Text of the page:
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|Williams’ Burg: "The Glass Menagerie," at the Green Room through October 21|
|Theatre - Reviews|
|Written by Mike Schulz|
|Wednesday, 17 October 2007 10:20|
There's no playwright, living or deceased, whose words I would rather listen to than Tennessee Williams. And if you don't already share that opinion, the first few minutes of the Green Room's The Glass Menagerie - with actor Eddie Staver III introducing us to Williams' "truth in the pleasant disguise of illusion" - might be enough to change your mind.
For those unfamiliar with the Green Room, it's a cozy venue housed on the site of Rock Island's former Brew & View, and while I wasn't able to catch August's Into the Woods premiere, it's obvious that the locale boasts numerous advantages as a stage space - the biggest being close proximity between actor and audience. Whenever you're in a venue where you could literally reach out and touch the performers standing in front of you (though that's rarely recommended), it's always difficult for an actor to get away with falseness. So when Staver's Tom Wingfield first steps out, wanders about the stage space, and, with a thoughtful, secure smile, tells us that he has tricks up his pocket and things up his sleeve, the Green Room's Glass Menagerie has a lot going for it right off the bat.
First of all, of course, it has Williams. His 1945 "memory play" about the Wingfield family - son Tom, daughter Laura (played here by Abby Van Gerpen), and mother Amanda (Jackie Madunic) - and Tom's aching desire to escape his family has been a theatrical staple for more than 60 years now, and for good reason: It's perfect. It's also, like Laura's decorative figurines of the title, very fragile, and requires a delicate touch for its tragicomic appeal not to be lost amidst undue reverence, melodrama, and/or sentiment.
Which brings us to second of all: It has Eddie Staver III. In his opening monologue, the actor delivers Williams' reveries with wonderful fluidity and naturalism, and makes an effortless connection with the audience; there's more than intent and confidence in his readings - there's truth. Clearly, Staver is unafraid of owning the stage, and as the play progresses, his generous performance gains in authority and depth. (He's also the most convincing on-stage drunk I've seen in some time.) It's a smart, impassioned portrayal, perfectly scaled for the size of the venue.
Which brings us to third of all: the staging. There was reason to assume the Green Room would be a good place to hear Williams' play, but it also turns out to be a good place to see it. Visually, the show is really quite something. With the rear staircase serving as the fire-escape entryway (the front staircase allows Tom entrance into his memory world), and the playing space suggesting the Wingfields' cramped apartment, the Green Room may almost have been built for The Glass Menagerie; even the brick wall and the curtains leading to off-stage rooms feel just right.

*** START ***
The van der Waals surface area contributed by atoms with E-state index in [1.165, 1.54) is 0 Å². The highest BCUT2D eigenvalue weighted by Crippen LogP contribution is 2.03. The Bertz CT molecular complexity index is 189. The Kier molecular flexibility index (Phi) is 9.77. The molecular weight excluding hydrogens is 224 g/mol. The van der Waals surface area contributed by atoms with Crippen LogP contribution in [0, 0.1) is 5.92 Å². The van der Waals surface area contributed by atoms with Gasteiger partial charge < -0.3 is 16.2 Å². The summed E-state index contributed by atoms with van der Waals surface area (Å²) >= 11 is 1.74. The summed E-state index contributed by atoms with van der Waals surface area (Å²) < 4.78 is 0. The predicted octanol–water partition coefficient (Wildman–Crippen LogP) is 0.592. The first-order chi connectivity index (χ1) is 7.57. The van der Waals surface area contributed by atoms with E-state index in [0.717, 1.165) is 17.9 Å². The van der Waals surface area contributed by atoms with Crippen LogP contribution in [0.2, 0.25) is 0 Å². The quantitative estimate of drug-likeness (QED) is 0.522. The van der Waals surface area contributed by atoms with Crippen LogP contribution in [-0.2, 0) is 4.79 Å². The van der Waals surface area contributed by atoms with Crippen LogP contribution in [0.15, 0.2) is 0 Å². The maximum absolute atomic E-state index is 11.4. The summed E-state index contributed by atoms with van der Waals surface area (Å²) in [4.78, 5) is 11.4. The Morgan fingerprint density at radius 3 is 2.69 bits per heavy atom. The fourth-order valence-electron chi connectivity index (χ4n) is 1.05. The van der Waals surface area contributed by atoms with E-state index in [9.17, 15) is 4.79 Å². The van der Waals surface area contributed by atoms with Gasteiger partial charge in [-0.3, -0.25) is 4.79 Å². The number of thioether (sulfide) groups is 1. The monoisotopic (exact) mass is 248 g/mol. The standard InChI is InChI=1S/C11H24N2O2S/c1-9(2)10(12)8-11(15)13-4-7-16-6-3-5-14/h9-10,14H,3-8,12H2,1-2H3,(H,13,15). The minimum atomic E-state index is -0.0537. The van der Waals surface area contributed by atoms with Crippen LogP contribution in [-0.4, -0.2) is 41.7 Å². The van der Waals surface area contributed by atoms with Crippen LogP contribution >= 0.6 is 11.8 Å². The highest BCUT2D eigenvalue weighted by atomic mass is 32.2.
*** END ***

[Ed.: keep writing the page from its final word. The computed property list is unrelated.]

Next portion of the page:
The show's director, Derek Bertelsen, takes maximum advantage of this. In the Wingfields' home, he shrewdly positions his actors for maximum claustrophobia and keeps them moving around like rats in a cage; you can sense why Tom would find the environment suffocating. Yet Bertelsen is also savvy enough to use the intimate playing area for, well, intimacy. The candlelit sequence of Laura and her Gentleman Caller (Bryan Tank) benefits hugely from being performed in such close quarters; it has a tender, romantic pull. (In addition to being a visual treat, this Glass Menagerie is a treat for the ears, as Tyson W. Danner has composed - and plays live - lovely, lightly melancholy background music.)
Van Gerpen and Tank play their big scene with incredible sweetness, even though, throughout the play, they don't really resemble The Glass Menagerie's Laura and the Gentleman Caller so much as Our Town's Emily and George. Van Gerpen doesn't seem debilitatingly shy so much as merely quiet - she exudes an abashed, yet perky, friendliness - and I'm a little puzzled about why Laura has been robbed of her limp; it makes no sense now when characters refer to her as "crippled." (At Sunday's matinée performance, she bounded up that fire escape with no problem.) As for Tank's sincere, eager-to-please suitor, he's missing the dazzling egocentrism inherent in Williams' dialogue; he seems legitimately embarrassed by his self-centeredness, which eradicates much of the character's humor.
Yet both actors have charm to spare, and Madunic's enjoyably girlish, theatrical tirades are matched by her moments of beguiling, frequently touching subtlety; all of Amanda's disappointments can be felt when Laura talks of the one man she may have truly loved and Madunic (with a spot-on Southern lilt) resignedly mutters, "Oh ... a high school boy ... ." For all of its small-scale appeal, the Green Room's Glass Menagerie - and, from the look of things, the Green Room itself - stands as a major accomplishment, and I'm already eager to see how the space transforms itself next.
For tickets, call (309) 786-5660.
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